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Timeless Rules for Financial Success

03/24/2006 12:00 am EST


Mark Skousen

Editor, Forecasts & Strategies, High-Income Alert

What could Ben Franklin's advice mean for today's investor? Mark Skousen, who took on the challenge of compiling The Compleated Autobiography looks at Franklin's investment advice, which remains as timely today as it was 300 years ago.

"What most people forget is that Franklin was also a successful investor after he retired from his printing business at the youthful age of 42. Over the years he built up a substantial fortune, and relied on his savings and investment income to pursue a gentleman’s career in science, politics, and community service. Franklin built his investment retirement portfolio by saving, avoiding debt, placing well collateralized loans (bonds), and investing in rental properties. How did he manage his money?

Rule #1: Be an Optimistic Investor

"First, Franklin ignored the doomsayers and profited from his prediction that America was destined to be a great prosperous nation. An incurable optimist, Franklin was always bullish on America, and life in general. He was critical of the doomsayers and complainers: ‘I saw in the public papers of different states frequent complaints of hard times, deadness of trade, scarcity of money, &c.,’ he wrote in 1785. ’It is always in the power of a small number to make a great glamour. But let us take a cool view of the general state of our affairs, and perhaps the prospect will appear less gloomy than has been imagined."

"Know the signs of the times. Franklin recognized a great future for America, as he took advantage and invested in real estate, banking, and other investments. In order to make the right investment decisions, you need to have a sound view of the future. What is the future of America and global investing? Measure the pros and cons and make up your own mind. There is always some investment area worth pursuing, whether it’s US stocks, foreign investing, precious metals, or real estate. There’s always a bull market somewhere.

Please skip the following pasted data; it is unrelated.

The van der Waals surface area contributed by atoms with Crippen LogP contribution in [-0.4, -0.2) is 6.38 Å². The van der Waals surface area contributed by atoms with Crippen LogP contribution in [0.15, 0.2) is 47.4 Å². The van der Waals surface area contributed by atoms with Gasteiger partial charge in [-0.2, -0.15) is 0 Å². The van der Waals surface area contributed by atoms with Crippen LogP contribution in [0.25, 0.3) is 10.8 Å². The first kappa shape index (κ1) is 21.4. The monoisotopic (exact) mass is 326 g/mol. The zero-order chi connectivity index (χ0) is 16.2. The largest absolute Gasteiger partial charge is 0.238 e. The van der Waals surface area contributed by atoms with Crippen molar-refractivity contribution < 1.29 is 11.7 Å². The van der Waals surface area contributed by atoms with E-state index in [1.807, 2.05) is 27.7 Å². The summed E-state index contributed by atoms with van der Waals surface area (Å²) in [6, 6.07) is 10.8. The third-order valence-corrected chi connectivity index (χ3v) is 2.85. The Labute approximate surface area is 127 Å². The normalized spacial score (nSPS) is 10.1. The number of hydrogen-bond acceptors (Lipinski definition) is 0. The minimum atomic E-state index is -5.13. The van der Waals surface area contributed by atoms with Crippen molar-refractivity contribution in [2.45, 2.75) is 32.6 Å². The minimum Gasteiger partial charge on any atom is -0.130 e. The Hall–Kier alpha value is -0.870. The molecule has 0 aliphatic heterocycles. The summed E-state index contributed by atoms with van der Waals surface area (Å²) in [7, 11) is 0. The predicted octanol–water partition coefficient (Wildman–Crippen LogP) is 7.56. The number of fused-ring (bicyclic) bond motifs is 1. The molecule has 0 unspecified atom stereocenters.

Rule #2: Beware of ‘sure deals’ and limit your speculative opportunities, so as not to jeopardize your entire portfolio.

"You are bound to be misled and overly optimistic about some speculations. In 1769, Franklin joined with some partners and friends to seek a land grant in the Ohio territory of 20 million acres from the British Crown. He was told by his friends that the land grant was almost guaranteed. But five years later, nothing came of it. Ultimately, Franklin’s investment went up in smoke. Fortunately, Franklin’s loss was small. He made the mistake of mixing money and friendship, but avoided the temptation to put too much money into a 'sure deal'.

"Franklin’s land grant investment is not unlike speculations some of you may be tempted to take in penny stocks and ‘private placements’ with supposedly great prospects. Although there are some thrilling exceptions, most never fulfill their grand promises. My advice is to diversify and minimize your exposure to these speculations. Franklin said, ‘Experience keeps a dear school, but fools will learn in no other.’

Rule #3: Be Prepared for financial setbacks and diversify your holdings and limit your risks.

"Franklin made it a point of having a wide variety of income sources, so that a loss in one would not destroy his entire portfolio. In addition to earning income from his role as minister and postmaster, he maintained seven or eight rental properties; earned interest-bearing bank accounts in Philadelphia, New York, London, and Paris; invested in common stocks such as the Bank of North America, which paid a sizable dividend; and occasionally loaned funds at interest to individuals and institutions.

"His substantial interest and rental income from bank accounts and real estate saved him from several severe financial setbacks during his years abroad. He recognized the cycle of boom and bust in life, and prepared himself during the good times to survive the inevitable and unpredictable declines. In 1772, there was a banking crisis in England, but Franklin survived unscathed. ‘Being out of debt myself, my credit could not be shaken by any run upon me.’

"Franklin warned, ‘Revenue without economy is never enough." All of us are hit with financial setbacks from time to time. That’s part of the business cycle. By always living within our means, even when those means occasionally shrink, we can always survive and prosper. Despite a ten-year war and numerous financial setbacks, Franklin died a very rich man, and has recently been ranked as one of the Wealthy 100, a ranking of the 100 wealthiest Americans of all time."

Editor's Note: The Compleated Autobiography, by Benjamin Franklin compiled and edited by Mark Skousen, covers the final 33 years of his Franklin's career—as a revolutionary, diplomat, and financier—written in Franklin’s own words. It’s available at Barnes & Noble, Borders, and

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